Placing the indexes on SSD results in significant performance gain (almost 50%, taking HDD storage as a baseline), but moving tables to the SSD easily beat that by gaining more than 200%. Of course, if you place both tables and index on SSDs, you’ll get improve the performance further – but if you could do that, you don’t need to worry about the other cases.

But why?

Getting better performance from placing tables on SSDs may seems a bit counter-intuitive, so why does it behave like this? Well, it’s probably a combination of several factors:

  • indexes are usually much smaller than tables, and thus fit into memory more easily
  • the pages in levels of indexes (in the tree) are usually quite hot, and thus remain in memory
  • when scanning and index, a lot of the actual I/O is sequential in nature (particularly for leaf pages)

The consequence of this is that a surprising amount of I/O against indexes either does not happen at all (thanks to caching) or is sequential. On the other hand, indexes are a great source of random I/O against the tables.

It’s more complicated, though …

Of course, this was a just a simple example, and the conclusions might be different for substantially different workloads, for example. Similarly, as SSDs are more expensive, systems tend to have more disk space on HDD drives than on SSD drives, so tables may not fit onto the SSD while indexes would. In those cases a more elaborate placement is necessary – for example considering not just the type of the object, but also how often it’s used (and only moving the heavily used tables to SSDs), or even subsets of tables (e.g. by gradually moving old data from SSD to HDD).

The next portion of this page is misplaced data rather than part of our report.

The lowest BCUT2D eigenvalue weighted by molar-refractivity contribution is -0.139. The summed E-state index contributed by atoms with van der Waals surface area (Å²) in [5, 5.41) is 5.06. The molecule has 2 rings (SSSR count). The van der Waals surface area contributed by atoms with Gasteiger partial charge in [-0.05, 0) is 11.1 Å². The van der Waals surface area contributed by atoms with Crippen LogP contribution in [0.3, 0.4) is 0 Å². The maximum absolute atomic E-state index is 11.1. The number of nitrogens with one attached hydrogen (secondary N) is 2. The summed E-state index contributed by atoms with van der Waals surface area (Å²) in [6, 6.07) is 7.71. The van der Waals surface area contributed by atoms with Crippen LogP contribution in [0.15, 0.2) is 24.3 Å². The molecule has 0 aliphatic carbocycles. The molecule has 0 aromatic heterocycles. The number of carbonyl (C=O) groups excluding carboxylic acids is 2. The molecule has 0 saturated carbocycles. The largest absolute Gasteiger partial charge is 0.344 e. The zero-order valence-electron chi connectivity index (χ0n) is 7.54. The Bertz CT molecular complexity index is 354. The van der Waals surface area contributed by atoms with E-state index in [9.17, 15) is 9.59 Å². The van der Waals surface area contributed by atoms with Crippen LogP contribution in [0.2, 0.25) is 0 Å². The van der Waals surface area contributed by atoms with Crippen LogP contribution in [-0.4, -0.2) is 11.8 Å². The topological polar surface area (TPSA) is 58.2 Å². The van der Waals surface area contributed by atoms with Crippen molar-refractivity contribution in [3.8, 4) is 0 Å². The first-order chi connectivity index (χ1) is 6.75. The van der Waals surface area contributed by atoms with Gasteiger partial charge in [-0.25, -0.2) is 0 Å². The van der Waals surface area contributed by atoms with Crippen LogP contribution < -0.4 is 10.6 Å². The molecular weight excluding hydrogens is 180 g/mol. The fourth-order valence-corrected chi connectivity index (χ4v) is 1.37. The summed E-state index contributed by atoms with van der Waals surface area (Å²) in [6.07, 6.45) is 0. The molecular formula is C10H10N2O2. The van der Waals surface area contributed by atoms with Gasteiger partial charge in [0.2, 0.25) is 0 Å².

3 Comments

  • anonymous

    Tom, thanks for the post. It does seem like SSD is closing in on HDD so this is a timely post. Automated tiered storage can auto-magically tune your IO speed for predictable workloads. That is not an option available to everyone and regardless of existing technologies it is always nice to hypothesize and test just to keep in practice. I enjoyed your comments on the tables being bigger get an IO boost that is bigger. I wonder if small changes to your benchmark would support the “intuitive” expectation. Maybe if the indexes were of a size that they could not fit in OS cache or in RAM? That should cause IO speed of indexes to be more relevant. An OLTP database being considered for SSD upgrades has likely outgrown its RAM capacity which exposed an IO bottleneck. To test for a scenario like that a VLDB and TPC-E benchmark may come closer to an apples-to-apples comparison.

  • Nikita Nadezhdin

    Would be interesting to see a benchmark where index could not be fully cached (e.g. bigeer DB, more tables, more indexes — indexes do not stay in cache long).

    Essentially to judge on the weightings of the factors in the “But why?” section — these provide an possible explanation of an observed result, but not a definitive answer…